Fortunately we regained coverage before joining the Pennsylvania Turnpike.  I grabbed my bag of quarters and small bills for payment, but  instead we sailed through vacated stalls with signs urging us to Keep Moving.  We should get a bill in the mail instead.  What charges await us in our mailbox, we have no idea, but if the sparse traffic is any indicator, they might sting.

The turnpike slices through mountains with familiar names like Allegheny and other strangely-named ones I can’t remember, all in tunnels of incredible length.  Their narrowness and repeated lights made Jim dizzy and disoriented.  At one point he realized he’d been holding his breath, never helpful for a driver.

Outside Philadelphia, we noticed a rapidly-expanding red line on our Google maps and decided to make a wider detour around the city.  This bypass delivered us over more interstates, turnpikes, expressways, construction sites, roundabouts, and city streets than I could count.  We arrived at our hotel, fried but intact.  

We holed up for the night about an hour outside of Manhattan in order to avoid Friday evening rush hour and also get a jump on Saturday morning traffic into the city.  We hoped to get a good night’s sleep, arise at dawn, and beat the bulk of New Yorker drivers out on the roadways.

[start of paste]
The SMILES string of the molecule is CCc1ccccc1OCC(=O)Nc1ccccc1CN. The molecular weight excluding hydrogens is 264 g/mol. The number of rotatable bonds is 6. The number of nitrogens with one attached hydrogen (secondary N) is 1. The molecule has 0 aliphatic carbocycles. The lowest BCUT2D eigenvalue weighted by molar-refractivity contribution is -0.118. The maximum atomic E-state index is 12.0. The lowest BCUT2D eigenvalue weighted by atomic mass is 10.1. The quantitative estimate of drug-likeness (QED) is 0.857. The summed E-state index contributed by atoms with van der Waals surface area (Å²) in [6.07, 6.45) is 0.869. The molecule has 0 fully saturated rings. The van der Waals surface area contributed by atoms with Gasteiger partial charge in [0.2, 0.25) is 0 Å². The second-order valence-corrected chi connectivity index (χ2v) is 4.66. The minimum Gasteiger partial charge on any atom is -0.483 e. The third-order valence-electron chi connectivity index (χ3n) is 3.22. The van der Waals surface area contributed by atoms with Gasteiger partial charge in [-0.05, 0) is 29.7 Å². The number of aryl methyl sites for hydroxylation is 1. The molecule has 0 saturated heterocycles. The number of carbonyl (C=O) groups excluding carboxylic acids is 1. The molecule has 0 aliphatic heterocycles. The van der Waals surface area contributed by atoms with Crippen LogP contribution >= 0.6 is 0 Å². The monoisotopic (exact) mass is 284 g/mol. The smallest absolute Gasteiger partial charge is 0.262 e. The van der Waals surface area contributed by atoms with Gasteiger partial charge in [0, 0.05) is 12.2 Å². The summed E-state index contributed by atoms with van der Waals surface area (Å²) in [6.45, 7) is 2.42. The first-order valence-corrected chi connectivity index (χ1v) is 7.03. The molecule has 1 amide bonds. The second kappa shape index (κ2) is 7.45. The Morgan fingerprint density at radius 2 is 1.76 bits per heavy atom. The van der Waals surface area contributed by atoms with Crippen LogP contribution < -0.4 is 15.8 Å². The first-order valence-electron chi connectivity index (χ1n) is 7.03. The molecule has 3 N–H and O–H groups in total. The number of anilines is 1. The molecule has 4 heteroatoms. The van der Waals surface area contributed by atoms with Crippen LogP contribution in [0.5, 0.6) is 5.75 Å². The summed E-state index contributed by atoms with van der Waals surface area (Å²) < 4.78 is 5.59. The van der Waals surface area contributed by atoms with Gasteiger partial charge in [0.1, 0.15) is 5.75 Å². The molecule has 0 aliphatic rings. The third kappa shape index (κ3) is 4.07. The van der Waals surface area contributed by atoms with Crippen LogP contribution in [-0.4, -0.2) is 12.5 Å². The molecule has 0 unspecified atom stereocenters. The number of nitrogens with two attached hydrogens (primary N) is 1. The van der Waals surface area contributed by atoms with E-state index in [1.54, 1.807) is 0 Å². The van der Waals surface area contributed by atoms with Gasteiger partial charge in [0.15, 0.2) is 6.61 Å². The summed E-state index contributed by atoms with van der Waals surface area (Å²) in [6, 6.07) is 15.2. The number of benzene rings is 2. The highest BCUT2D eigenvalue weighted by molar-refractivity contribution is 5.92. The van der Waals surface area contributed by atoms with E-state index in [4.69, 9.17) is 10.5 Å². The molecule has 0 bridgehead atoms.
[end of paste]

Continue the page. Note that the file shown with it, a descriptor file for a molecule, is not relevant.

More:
We cleaned out the Honda Accord in the parking lot as best we could.  Smudges of Nebraska mud on the driver’s floor mat will have to serve as a memento of our cross-country journey.

Zach texted us before we went to bed.  He’d recognized Falling Water from our selfie. 

He said he remembered it from his engineering textbooks. 

March 27    North Brunswick Township, New Jersey to Brooklyn, New York

We left our New Jersey hotel at 6:30 AM, a clear day greeting us for this final stretch of our journey.  When I entered our travel destination on my iPhone, a red line bled on the road ahead.  Soon a crash icon appeared, and Google maps diverted us in tortuous fashion.  In retrospect, I’m grateful we’d not fully understood how complicated a route we faced or we may have never dared leave the Staybridge Suites of New Jersey.  As we proceeded, the sun rose over the eastern horizon, a flashlight beaming precisely into our field of vision. 

We tangled with two more toll stations, both times having to reverse the car and jockey over to the correct ticket line.  Thankfully we had exceptionally light traffic or this mortifying maneuver wouldn’t have been possible.

Our directions ushered us from New Jersey to Staten Island, over the Verazzano Bridge to Brooklyn, through the Battery Tunnel to Manhattan, along Manhattan’s FDR drive, across the Brooklyn Bridge back to Brooklyn, then finally onto surface streets approaching Annie and Juan Carlos’s apartment.